The Federal Government's long-expected Fair Work Bill 2008 (Cth) has now been introduced into Federal Parliament, with certain elements expected to take effect from 1 July 2009.
National Employment Standards - As previously announced, ten minimum employee entitlements will apply to most Australian workplaces from 1 January 2010. These will replace the existing Australian Fair Pay and Conditions Standard, under which there are five minimum employee entitlements.
Modern Awards - The Bill provides that Modern Awards, which the Australian Industrial Relations Commission is in the process of developing pursuant to the transitional Workplace Relations Amendment (Transition to Forward with Fairness) Act 2008 (Cth), will be reviewed every four years. Outside of these reviews, awards will be able to be varied in limited circumstances. Those bound by Modern Awards will have the benefit of a clause enabling them to agree on flexible arrangements. Modern Awards will not cover employees earning over $100 000 per annum.
Minimum rates of pay - These will be included in Modern Awards. However, Fair Work Australia (FWA), the Government's promised "one-stop shop" for industrial matters, will also annually review minimum wages. FWA's review must have regard to a range of economic and social factors. Updated rates of pay will take effect on or before 1 July each year.
Good faith bargaining - FWA will have the power to compel parties to bargain for industrial agreements in good faith. This may include requiring parties to meet, disclose information, consider and respond to proposals and refrain from capricious conduct that undermines freedom of association or collective bargaining. However, parties will not be required to make concessions or sign agreements they do not support. FWA will be able to impose fines for breaches of good faith bargaining, and where there is a serious or persistent breach, FWA may make a determination.
Special provisions for low paid workers - FWA will also be able to assist low paid workers with minimal bargaining power to make agreements with multiple employers through compulsory conferences and good faith bargaining orders. Such workers include young people, newly arrived migrants, and casual or part-time employees. Where bargaining agents are genuinely unable to reach agreement, FWA will also have the power to order arbitration to resolve the dispute. This will only be allowed where employment conditions are substantially the same as in the relevant safety net provisions, the arbitration is in the interests of promoting future enterprise agreement and productivity, and where the determination is in the public interest.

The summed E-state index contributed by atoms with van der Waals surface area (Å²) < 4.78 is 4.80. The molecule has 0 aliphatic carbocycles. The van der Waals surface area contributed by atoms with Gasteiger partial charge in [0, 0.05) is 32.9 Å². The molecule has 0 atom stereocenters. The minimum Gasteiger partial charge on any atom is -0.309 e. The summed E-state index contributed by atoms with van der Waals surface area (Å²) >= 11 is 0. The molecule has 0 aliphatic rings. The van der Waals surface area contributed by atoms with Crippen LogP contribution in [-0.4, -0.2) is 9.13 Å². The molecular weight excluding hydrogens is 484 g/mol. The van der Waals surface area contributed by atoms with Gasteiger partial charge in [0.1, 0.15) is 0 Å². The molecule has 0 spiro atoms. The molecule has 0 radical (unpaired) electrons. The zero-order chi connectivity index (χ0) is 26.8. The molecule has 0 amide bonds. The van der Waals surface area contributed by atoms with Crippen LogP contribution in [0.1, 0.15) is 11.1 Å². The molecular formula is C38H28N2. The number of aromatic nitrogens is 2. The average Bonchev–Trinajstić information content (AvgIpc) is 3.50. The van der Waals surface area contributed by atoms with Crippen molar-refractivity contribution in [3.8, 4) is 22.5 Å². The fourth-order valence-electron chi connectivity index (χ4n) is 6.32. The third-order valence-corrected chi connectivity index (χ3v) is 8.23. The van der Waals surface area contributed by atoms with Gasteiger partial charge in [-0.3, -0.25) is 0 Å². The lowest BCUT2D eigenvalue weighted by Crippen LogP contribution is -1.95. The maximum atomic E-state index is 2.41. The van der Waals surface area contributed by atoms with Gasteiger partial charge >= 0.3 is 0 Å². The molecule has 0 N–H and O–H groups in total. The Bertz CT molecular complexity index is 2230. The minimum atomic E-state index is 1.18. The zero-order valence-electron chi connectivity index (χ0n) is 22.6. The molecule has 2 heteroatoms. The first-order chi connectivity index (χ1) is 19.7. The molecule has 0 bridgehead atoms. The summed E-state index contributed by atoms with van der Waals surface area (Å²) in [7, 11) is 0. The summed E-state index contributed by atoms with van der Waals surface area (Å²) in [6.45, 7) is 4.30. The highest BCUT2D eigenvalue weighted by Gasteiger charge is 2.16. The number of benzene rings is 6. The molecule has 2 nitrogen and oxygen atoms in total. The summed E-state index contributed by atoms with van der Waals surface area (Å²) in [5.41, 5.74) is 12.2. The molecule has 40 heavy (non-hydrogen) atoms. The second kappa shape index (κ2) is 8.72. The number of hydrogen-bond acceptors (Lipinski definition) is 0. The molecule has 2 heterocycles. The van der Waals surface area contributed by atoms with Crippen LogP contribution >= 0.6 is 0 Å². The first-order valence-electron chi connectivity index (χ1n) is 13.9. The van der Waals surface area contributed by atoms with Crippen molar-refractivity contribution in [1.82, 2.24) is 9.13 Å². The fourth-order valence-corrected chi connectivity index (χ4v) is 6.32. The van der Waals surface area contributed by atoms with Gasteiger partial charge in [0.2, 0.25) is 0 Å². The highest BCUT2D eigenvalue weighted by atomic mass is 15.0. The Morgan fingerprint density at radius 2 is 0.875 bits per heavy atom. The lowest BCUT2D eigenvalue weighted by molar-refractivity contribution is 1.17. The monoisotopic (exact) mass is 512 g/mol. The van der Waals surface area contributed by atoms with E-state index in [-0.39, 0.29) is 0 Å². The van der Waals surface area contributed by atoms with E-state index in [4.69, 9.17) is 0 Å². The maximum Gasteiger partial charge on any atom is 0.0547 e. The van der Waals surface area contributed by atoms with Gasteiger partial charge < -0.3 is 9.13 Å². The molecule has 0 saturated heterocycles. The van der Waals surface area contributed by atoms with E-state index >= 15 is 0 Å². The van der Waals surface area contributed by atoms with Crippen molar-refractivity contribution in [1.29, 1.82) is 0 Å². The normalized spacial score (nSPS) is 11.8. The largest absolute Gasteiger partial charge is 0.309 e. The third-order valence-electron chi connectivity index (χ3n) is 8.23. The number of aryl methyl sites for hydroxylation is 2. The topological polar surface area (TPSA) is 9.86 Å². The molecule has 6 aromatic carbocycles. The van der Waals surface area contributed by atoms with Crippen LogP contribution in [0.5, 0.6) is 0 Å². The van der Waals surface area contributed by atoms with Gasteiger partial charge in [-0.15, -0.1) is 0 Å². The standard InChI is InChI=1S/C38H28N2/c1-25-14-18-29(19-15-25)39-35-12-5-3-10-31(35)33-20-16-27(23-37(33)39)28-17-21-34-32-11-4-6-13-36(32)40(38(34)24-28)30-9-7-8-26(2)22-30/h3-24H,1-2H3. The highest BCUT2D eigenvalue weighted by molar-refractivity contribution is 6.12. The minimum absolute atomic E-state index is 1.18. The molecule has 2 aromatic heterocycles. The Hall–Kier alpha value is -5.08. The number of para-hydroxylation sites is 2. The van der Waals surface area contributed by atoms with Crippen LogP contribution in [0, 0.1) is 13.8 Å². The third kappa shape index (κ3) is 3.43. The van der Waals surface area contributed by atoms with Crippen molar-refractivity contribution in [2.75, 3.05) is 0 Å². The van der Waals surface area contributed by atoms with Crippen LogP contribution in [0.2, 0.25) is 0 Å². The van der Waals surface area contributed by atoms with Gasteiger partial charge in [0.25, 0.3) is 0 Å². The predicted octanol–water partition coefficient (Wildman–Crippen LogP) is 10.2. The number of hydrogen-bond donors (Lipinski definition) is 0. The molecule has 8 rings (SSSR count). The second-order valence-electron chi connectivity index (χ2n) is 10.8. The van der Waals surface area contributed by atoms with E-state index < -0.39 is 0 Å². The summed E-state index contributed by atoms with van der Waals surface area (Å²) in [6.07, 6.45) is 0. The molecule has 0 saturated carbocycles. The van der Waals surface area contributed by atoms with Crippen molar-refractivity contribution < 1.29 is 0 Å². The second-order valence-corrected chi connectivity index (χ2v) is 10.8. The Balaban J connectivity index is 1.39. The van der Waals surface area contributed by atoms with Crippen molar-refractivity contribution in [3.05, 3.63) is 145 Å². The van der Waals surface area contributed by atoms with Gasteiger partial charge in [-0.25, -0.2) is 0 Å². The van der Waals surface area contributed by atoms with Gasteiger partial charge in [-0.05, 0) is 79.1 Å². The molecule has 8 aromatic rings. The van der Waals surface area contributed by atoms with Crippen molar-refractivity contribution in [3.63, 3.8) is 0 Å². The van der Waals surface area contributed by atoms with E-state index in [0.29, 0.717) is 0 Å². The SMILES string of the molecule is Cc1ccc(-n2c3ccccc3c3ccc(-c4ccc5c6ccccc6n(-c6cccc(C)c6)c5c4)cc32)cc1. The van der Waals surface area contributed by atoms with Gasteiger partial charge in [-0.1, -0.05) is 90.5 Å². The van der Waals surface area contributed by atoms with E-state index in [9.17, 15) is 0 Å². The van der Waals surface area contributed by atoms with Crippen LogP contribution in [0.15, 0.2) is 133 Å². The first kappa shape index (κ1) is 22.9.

Industrial action - Most of the provisions introduced by the previous government have been retained, including the requirement that employees must, in secret ballots, approve taking industrial action before such industrial action can commence.
Termination of employment
Unfair dismissal - Under WorkChoices, employees who work for businesses that employ fewer than 100 employees cannot bring an unfair dismissal claim. The new Bill removes this exemption. It also adjusts the length of service required of employees before they are able to access unfair dismissal protection to:
- six months for businesses that employ 15 or more employees; and
- 12 months for smaller businesses.
Employees will generally have only seven days to make an unfair dismissal claim. However, this can be extended by FWA in certain circumstances. Claims will be determined by a conference that FWA conducts between the parties or by a hearing. The Bill also provides for the "Fair Dismissal Code", which sets out a checklist procedure that, if followed, will exempt small businesses from unfair dismissal claims.
Fair Work Australia
Fair Work Australia's Alternative Dispute Resolution Powers - FWA will replace the plethora of bodies that currently administer the Workplace Relations Act (WRA). It will have an array of powers to resolve disputes arising under the WRA including conciliation, mediation, compulsory conferences and power to inform itself about the circumstances and make recommendations. It will also be able to make binding decisions in respect of unfair dismissal. The new Bill provides that one party alone may request FWA's involvement.
New Fair Work Divisions of the Federal Court and the Federal Magistrates Court - To overcome the potential constitutional problems of having administrative and judicial functions in the same body, FWA will have divisions in the Federal Court and Federal Magistrates Court. These divisions will exercise judicial power including in a new informal small claims jurisdiction for claims up to $20 000. It will also adjudicate cases involving failures to comply with an award or NES obligation. These divisions will have the power to make "any order they consider appropriate" to remedy a breach and to issue injunctions to prevent breaches.
The Government is expected to introduce transitional and consequential legislation during March - April 2009. This will enable the operation of FWA, the new bargaining rules together with the unfair dismissal laws and their associated protections to take effect as intended from 1 July 2009.
It is also intended that the other substantive changes will commence on 1 January 2010.
The content of this article is intended to provide a general guide to the subject matter. Specialist advice should be sought about your specific circumstances.